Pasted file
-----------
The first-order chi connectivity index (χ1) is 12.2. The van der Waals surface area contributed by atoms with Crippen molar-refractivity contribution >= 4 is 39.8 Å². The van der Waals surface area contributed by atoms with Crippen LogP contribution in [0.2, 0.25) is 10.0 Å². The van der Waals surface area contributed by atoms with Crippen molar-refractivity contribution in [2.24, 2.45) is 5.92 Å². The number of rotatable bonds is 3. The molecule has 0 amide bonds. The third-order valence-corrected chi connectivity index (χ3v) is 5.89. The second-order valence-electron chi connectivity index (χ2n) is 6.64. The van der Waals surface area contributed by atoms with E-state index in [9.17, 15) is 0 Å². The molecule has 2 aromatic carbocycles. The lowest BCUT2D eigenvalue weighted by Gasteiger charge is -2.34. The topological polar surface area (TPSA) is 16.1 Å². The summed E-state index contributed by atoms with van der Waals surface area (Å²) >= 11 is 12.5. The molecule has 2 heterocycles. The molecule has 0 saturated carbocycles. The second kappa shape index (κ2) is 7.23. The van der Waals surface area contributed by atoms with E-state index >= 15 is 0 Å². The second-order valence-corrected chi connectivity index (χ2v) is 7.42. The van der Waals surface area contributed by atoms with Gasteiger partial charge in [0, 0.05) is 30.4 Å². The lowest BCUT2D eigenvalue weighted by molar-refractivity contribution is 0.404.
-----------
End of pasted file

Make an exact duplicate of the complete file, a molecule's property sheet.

The first-order chi connectivity index (χ1) is 12.2. The van der Waals surface area contributed by atoms with Crippen molar-refractivity contribution >= 4 is 39.8 Å². The van der Waals surface area contributed by atoms with Crippen LogP contribution in [0.2, 0.25) is 10.0 Å². The van der Waals surface area contributed by atoms with Crippen molar-refractivity contribution in [2.24, 2.45) is 5.92 Å². The number of rotatable bonds is 3. The molecule has 0 amide bonds. The third-order valence-corrected chi connectivity index (χ3v) is 5.89. The second-order valence-electron chi connectivity index (χ2n) is 6.64. The van der Waals surface area contributed by atoms with E-state index in [9.17, 15) is 0 Å². The molecule has 2 aromatic carbocycles. The lowest BCUT2D eigenvalue weighted by Gasteiger charge is -2.34. The topological polar surface area (TPSA) is 16.1 Å². The summed E-state index contributed by atoms with van der Waals surface area (Å²) >= 11 is 12.5. The molecule has 2 heterocycles. The molecule has 0 saturated carbocycles. The second kappa shape index (κ2) is 7.23. The van der Waals surface area contributed by atoms with E-state index >= 15 is 0 Å². The second-order valence-corrected chi connectivity index (χ2v) is 7.42. The van der Waals surface area contributed by atoms with Gasteiger partial charge in [0, 0.05) is 30.4 Å². The lowest BCUT2D eigenvalue weighted by molar-refractivity contribution is 0.404.